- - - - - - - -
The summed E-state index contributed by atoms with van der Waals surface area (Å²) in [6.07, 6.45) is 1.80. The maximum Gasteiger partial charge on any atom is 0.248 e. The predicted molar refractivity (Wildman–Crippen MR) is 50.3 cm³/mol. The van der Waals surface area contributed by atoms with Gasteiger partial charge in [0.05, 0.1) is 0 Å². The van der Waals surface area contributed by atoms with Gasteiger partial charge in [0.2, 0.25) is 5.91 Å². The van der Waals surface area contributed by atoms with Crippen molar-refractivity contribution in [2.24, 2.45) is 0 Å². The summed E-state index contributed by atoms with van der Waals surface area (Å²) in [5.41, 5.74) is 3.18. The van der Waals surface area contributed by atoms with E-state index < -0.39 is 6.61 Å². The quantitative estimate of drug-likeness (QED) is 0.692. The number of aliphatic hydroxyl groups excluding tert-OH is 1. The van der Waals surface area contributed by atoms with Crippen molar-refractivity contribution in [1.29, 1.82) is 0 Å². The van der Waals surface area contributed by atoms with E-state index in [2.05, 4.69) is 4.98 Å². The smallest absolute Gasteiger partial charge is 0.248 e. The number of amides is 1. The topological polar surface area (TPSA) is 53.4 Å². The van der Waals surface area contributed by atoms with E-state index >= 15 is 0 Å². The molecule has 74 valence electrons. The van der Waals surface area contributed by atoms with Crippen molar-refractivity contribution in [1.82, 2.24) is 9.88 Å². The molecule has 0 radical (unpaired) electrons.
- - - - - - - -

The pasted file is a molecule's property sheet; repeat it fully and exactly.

The summed E-state index contributed by atoms with van der Waals surface area (Å²) in [6.07, 6.45) is 1.80. The maximum Gasteiger partial charge on any atom is 0.248 e. The predicted molar refractivity (Wildman–Crippen MR) is 50.3 cm³/mol. The van der Waals surface area contributed by atoms with Gasteiger partial charge in [0.05, 0.1) is 0 Å². The van der Waals surface area contributed by atoms with Gasteiger partial charge in [0.2, 0.25) is 5.91 Å². The van der Waals surface area contributed by atoms with Crippen molar-refractivity contribution in [2.24, 2.45) is 0 Å². The summed E-state index contributed by atoms with van der Waals surface area (Å²) in [5.41, 5.74) is 3.18. The van der Waals surface area contributed by atoms with E-state index < -0.39 is 6.61 Å². The quantitative estimate of drug-likeness (QED) is 0.692. The number of aliphatic hydroxyl groups excluding tert-OH is 1. The van der Waals surface area contributed by atoms with Crippen molar-refractivity contribution in [1.29, 1.82) is 0 Å². The van der Waals surface area contributed by atoms with E-state index in [2.05, 4.69) is 4.98 Å². The smallest absolute Gasteiger partial charge is 0.248 e. The number of amides is 1. The topological polar surface area (TPSA) is 53.4 Å². The van der Waals surface area contributed by atoms with E-state index >= 15 is 0 Å². The molecule has 74 valence electrons. The van der Waals surface area contributed by atoms with Crippen molar-refractivity contribution in [1.82, 2.24) is 9.88 Å². The molecule has 0 radical (unpaired) electrons.